“The tech­nol­ogy is there to make it clean and its fu­ture is the same as elec­tric cars — they de­pend on so­ci­ety and politi­cians. It’s not a tech­ni­cal prob­lem. It’s a po­lit­i­cal one.

“Ev­ery tech­nol­ogy has ad­van­tages and dis­ad­van­tages. The diesel ad­van­tage is of be­ing ef­fi­cient for the cus­tomer and also has the abil­ity to be clean and help with CO2 emis­sions.

“Ga­so­line en­gines are less ef­fi­cient but they are cleaner. How­ever, they also have pros and cons.

“Even elec­tric cars have the prob­lem of how to pro­duce the en­ergy — is it clean en­ergy or not? Then we come to the ques­tion of how to pro­duce the bat­tery,” he says.

Diess re­fuses to be drawn on when the car in­dus­try will build its last diesel en­gine for a pas­sen­ger car, in­sist­ing it is up to politi­cians and point­ing out that be­fore 2035, most coun­tries will change their gov­ern­ments five or six times.

“The re­main­ing life­span of diesel will de­pend a lot on reg­u­la­tions. If peo­ple come to the con­clu­sion that the tax in­cen­tive on diesel [0.20 cents a litre in Ger­many] should be re­moved, and gov­ern­ment would re­move that, it would change rapidly.

“So far in Ger­many over the last two or three weeks we re­ceived a lot of com­mit­ment to the diesel from the politi­cians. The politi­cians are re­stat­ing that we need the diesel, it’s clean tech­nol­ogy now.”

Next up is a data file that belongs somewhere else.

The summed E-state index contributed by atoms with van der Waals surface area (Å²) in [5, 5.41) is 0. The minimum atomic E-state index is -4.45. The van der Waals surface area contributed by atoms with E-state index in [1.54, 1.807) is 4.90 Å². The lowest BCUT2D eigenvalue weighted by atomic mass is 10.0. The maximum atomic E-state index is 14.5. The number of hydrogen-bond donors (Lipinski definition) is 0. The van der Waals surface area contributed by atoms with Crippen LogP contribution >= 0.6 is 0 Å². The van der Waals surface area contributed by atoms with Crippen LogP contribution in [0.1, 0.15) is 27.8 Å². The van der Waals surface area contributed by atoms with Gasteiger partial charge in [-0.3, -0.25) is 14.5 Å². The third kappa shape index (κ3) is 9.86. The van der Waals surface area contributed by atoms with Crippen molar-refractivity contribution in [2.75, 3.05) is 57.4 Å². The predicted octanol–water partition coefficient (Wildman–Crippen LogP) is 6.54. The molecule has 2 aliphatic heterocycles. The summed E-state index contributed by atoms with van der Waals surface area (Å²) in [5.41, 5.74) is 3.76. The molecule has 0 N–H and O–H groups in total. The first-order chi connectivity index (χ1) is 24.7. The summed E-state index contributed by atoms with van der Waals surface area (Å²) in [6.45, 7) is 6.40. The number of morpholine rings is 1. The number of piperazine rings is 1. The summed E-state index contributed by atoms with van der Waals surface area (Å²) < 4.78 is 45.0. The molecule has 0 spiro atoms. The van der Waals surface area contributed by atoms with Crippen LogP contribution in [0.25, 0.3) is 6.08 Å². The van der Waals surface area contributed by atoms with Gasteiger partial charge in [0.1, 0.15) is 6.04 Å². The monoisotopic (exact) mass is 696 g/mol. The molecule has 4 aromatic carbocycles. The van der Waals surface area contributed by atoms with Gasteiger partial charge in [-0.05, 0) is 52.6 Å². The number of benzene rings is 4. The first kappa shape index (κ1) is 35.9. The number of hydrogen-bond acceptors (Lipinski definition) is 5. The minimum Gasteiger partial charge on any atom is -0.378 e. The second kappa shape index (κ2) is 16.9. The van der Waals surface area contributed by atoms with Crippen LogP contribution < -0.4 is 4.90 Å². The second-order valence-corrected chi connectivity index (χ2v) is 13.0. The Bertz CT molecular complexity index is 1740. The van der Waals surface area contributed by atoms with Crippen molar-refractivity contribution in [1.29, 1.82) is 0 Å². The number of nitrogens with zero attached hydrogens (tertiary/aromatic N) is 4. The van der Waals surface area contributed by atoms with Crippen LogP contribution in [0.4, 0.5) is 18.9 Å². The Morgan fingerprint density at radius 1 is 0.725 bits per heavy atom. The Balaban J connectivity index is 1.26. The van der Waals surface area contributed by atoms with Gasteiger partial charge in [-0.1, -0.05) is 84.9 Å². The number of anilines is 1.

WHEN DIESEL FIN­ISHES … IT’S NOTH­ING TO DO WITH CUS­TOMERS OR CAR MAK­ERS BUT IT’S GOV­ERN­MENT POL­ICY

Even if cars older than EU6 are banned or retro­fit­ted with Se­lec­tive Cat­a­lyst Re­duc­tion (SCR) sys­tems, Diess doubts they would make any dif­fer­ence to ur­ban air pol­lu­tion, which is seen as diesel’s Achilles heel. “I still think you have to see that cars have only a lit­tle con­tri­bu­tion to what happens in the cities” he says.

“Even if you get all the diesels out of the city we will not achieve the lim­its. The emis­sions are com­ing from so many dif­fer­ent sources that the cars are less than 20%.

“It needs a much more com­pre­hen­sive so­lu­tion than just ban­ning diesels. I think this is fi­nally be­com­ing more un­der­stood,” Diess says.

In­sist­ing there is no ra­tio­nal rea­son the car in­dus­try couldn’t still be sell­ing diesel-pow­ered cars in 2035, Diess re­it­er­ates that diesel’s fu­ture is po­lit­i­cal.

“When diesel fin­ishes is kind of guess­ing and it’s a de­ci­sion of pol­i­tics. It’s noth­ing to do with cus­tomers or car mak­ers but it’s gov­ern­ment pol­icy.

“In China it will be elec­tric be­cause they de­cided they would do it. In coun­tries such as the US, if you ap­ply the same emis­sions leg­is­la­tion to diesel and if you don’t have these tax schemes then diesel re­mains strong in lor­ries and trans­port.

“If you change the rules, then diesel will stop. In Europe we have dif­fer­ent rules and diesel is much cheaper than ga­so­line.”

In­ter­est­ingly, Diess’s com­ments come at a time when more diesel de­riv­a­tives are ar­riv­ing in SA. Re­cently VW launched the Golf GTD, the diesel equiv­a­lent of the GTi and Mini is fi­nally bring­ing a diesel ver­sion of the Mini in the form of the Coun­try­man D.